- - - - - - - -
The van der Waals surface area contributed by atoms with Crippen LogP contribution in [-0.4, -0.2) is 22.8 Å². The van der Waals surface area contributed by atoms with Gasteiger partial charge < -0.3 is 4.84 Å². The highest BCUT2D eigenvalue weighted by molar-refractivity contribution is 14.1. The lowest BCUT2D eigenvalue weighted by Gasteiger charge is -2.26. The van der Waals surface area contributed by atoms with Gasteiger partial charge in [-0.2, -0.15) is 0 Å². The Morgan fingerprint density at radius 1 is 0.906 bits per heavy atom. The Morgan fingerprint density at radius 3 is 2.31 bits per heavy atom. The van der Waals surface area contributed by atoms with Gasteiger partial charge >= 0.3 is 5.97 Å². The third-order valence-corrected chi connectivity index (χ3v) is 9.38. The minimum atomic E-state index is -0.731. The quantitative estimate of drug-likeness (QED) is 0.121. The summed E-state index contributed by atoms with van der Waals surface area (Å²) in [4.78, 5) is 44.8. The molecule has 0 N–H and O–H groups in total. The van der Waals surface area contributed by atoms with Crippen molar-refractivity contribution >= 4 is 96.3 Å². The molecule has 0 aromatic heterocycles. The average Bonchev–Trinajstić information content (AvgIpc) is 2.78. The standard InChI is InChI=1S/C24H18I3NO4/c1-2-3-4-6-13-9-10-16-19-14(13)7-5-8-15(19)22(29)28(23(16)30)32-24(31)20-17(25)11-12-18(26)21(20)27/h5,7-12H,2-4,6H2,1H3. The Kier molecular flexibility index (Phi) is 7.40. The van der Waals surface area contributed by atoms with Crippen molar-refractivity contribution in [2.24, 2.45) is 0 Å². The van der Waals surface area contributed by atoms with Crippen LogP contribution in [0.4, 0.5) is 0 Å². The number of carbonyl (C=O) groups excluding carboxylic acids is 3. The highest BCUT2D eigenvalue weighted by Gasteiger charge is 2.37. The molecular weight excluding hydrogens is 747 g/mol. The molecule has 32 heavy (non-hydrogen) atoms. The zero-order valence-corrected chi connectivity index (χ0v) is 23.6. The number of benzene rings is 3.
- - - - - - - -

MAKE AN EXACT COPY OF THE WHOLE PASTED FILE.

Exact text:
The van der Waals surface area contributed by atoms with Crippen LogP contribution in [-0.4, -0.2) is 22.8 Å². The van der Waals surface area contributed by atoms with Gasteiger partial charge < -0.3 is 4.84 Å². The highest BCUT2D eigenvalue weighted by molar-refractivity contribution is 14.1. The lowest BCUT2D eigenvalue weighted by Gasteiger charge is -2.26. The van der Waals surface area contributed by atoms with Gasteiger partial charge in [-0.2, -0.15) is 0 Å². The Morgan fingerprint density at radius 1 is 0.906 bits per heavy atom. The Morgan fingerprint density at radius 3 is 2.31 bits per heavy atom. The van der Waals surface area contributed by atoms with Gasteiger partial charge >= 0.3 is 5.97 Å². The third-order valence-corrected chi connectivity index (χ3v) is 9.38. The minimum atomic E-state index is -0.731. The quantitative estimate of drug-likeness (QED) is 0.121. The summed E-state index contributed by atoms with van der Waals surface area (Å²) in [4.78, 5) is 44.8. The molecule has 0 N–H and O–H groups in total. The van der Waals surface area contributed by atoms with Crippen molar-refractivity contribution >= 4 is 96.3 Å². The molecule has 0 aromatic heterocycles. The average Bonchev–Trinajstić information content (AvgIpc) is 2.78. The standard InChI is InChI=1S/C24H18I3NO4/c1-2-3-4-6-13-9-10-16-19-14(13)7-5-8-15(19)22(29)28(23(16)30)32-24(31)20-17(25)11-12-18(26)21(20)27/h5,7-12H,2-4,6H2,1H3. The Kier molecular flexibility index (Phi) is 7.40. The van der Waals surface area contributed by atoms with Crippen molar-refractivity contribution in [2.24, 2.45) is 0 Å². The van der Waals surface area contributed by atoms with Crippen LogP contribution in [0.4, 0.5) is 0 Å². The number of carbonyl (C=O) groups excluding carboxylic acids is 3. The highest BCUT2D eigenvalue weighted by Gasteiger charge is 2.37. The molecular weight excluding hydrogens is 747 g/mol. The molecule has 32 heavy (non-hydrogen) atoms. The zero-order valence-corrected chi connectivity index (χ0v) is 23.6. The number of benzene rings is 3.